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Web Site Of The Week:

ABC News (Website) - 9/21/2006 by Sean Carroll
ABC News : Web Site Of The Week: If you're like me, you've got hundreds upon hundreds of old paperbacks lying around. You know you'll never read them again; the only thing they're good for is annoying your spouse, providing an additional layer of insulation along the walls they're stacked against, and, of course, keeping the silverfish happy. Your friends don't want them, the used bookstores won't touch them, and you simply can't bear to throw them away (throwing away books is probably a crime—or ought to be). But short of the dread yard sale or trying to con the local thrift store into taking them, how can you get rid of them? The answer:

To get started with the service, you simply sign up and list the ISBN number of nine books that you're willing to part with. The site uses the ISBN number to create a listing complete with title, cover image, publication date, and so on. When another site member chooses a book you're offering, you get an automatic e-mail notification complete with printable mailing labels with postage calculated. Pack up the book, print the label, and ship off your books—it'll cost you just $1.59, via the USPS's slow media mail service for any book up to a pound.

For posting your nine books, you get three credits, and as soon as your recipient gets the book and registers the receipt with the service, you get a credit. You can spend credits on books of your own, on a one-for-one basis. Just search via book or author and click the request button to ask a user with the book you're looking for to send it to you. That's about it.

You rely on the other user to send the book, just as he relies on you to confirm receipt. The receiver is reasonably safe; anyone who doesn't send books doesn't get credits. Senders rely more on the goodwill of receivers. If you're not a trusting sender, the site has its own Quick Credit delivery confirmation service. For just 41 cents, the Post Office scans and tracks your book; when it's delivered, the system is automatically updated, and you get a credit. It's not a bad deal, and it's even cheaper than the Post Office's own delivery confirmation system.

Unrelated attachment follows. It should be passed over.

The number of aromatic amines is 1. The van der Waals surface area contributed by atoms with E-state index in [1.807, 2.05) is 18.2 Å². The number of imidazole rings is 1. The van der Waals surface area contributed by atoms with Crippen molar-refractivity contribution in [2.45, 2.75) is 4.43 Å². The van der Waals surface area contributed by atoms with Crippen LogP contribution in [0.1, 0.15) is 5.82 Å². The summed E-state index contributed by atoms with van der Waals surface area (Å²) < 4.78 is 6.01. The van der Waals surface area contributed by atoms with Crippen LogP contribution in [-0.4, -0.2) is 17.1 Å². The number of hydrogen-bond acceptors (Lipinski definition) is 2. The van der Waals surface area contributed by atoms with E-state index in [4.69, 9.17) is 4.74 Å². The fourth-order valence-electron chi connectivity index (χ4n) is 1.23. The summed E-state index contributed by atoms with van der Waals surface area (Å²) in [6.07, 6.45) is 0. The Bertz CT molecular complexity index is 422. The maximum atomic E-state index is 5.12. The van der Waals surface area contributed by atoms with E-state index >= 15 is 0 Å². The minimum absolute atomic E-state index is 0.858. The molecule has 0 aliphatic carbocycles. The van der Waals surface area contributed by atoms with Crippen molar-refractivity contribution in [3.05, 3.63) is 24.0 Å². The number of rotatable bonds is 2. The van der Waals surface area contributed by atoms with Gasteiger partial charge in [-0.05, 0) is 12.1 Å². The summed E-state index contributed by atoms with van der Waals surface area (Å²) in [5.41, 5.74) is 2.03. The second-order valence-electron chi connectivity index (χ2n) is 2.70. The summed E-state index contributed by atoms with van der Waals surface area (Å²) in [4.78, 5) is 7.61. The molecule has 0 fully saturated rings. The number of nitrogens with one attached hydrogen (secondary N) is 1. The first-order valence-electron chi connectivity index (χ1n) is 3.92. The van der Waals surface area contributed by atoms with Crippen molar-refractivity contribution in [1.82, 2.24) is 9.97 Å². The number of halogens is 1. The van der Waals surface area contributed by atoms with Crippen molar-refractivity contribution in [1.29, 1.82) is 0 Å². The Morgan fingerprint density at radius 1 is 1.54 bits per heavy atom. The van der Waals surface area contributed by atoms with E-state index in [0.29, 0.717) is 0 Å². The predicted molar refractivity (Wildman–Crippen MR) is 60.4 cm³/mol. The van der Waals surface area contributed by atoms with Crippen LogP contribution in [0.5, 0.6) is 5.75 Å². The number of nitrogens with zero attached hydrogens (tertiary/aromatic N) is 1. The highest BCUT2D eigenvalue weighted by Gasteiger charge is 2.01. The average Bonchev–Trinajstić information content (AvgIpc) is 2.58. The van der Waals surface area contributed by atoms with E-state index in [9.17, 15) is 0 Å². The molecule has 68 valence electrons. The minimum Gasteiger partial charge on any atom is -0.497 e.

Note there's no minimum condition guaranteed. If you're particularly finicky about the condition of your books (don't like them dog-eared, stinking of smoke, and so on) this might not be the way for you to go. And books are books, as far as the system's concerned. A brand-new $14.95 paperback trades even for a moldy old 25-center from before you were born. This isn't a club for those looking to make money; it's for people who love to read. One exception to the one-for-one rule: Audiobooks cost two credits. Also, although the site focuses on paperbacks, you can trade hardbacks, but you'll have to bring them in to the post office if they weigh more than a pound, and your shipping cost may be more than $1.59. Another caveat: You can't request a book to your wishlist unless it's in the PaperBackSwap database. There is, however, a wishlist feature.

The interface isn't particularly attractive, and there isn't much else to do here (there's a chat room and book rating system, but that's about it), but it's a relatively young site and it has an impressive selection of books— over 740,000 available in the system, with 25,000 being shipped every week, according to site co-founder Richard Pickering. And it's free—for the moment. The site may eventually charge a small annual membership fee (they're considering something in the $10 range, says Pickering). By that time other planned features—such as a book journal—may be online. Meanwhile, it's a great idea and a site that's cheap and easy to experiment with. If you've got nine books you can spare, it's worth a try.
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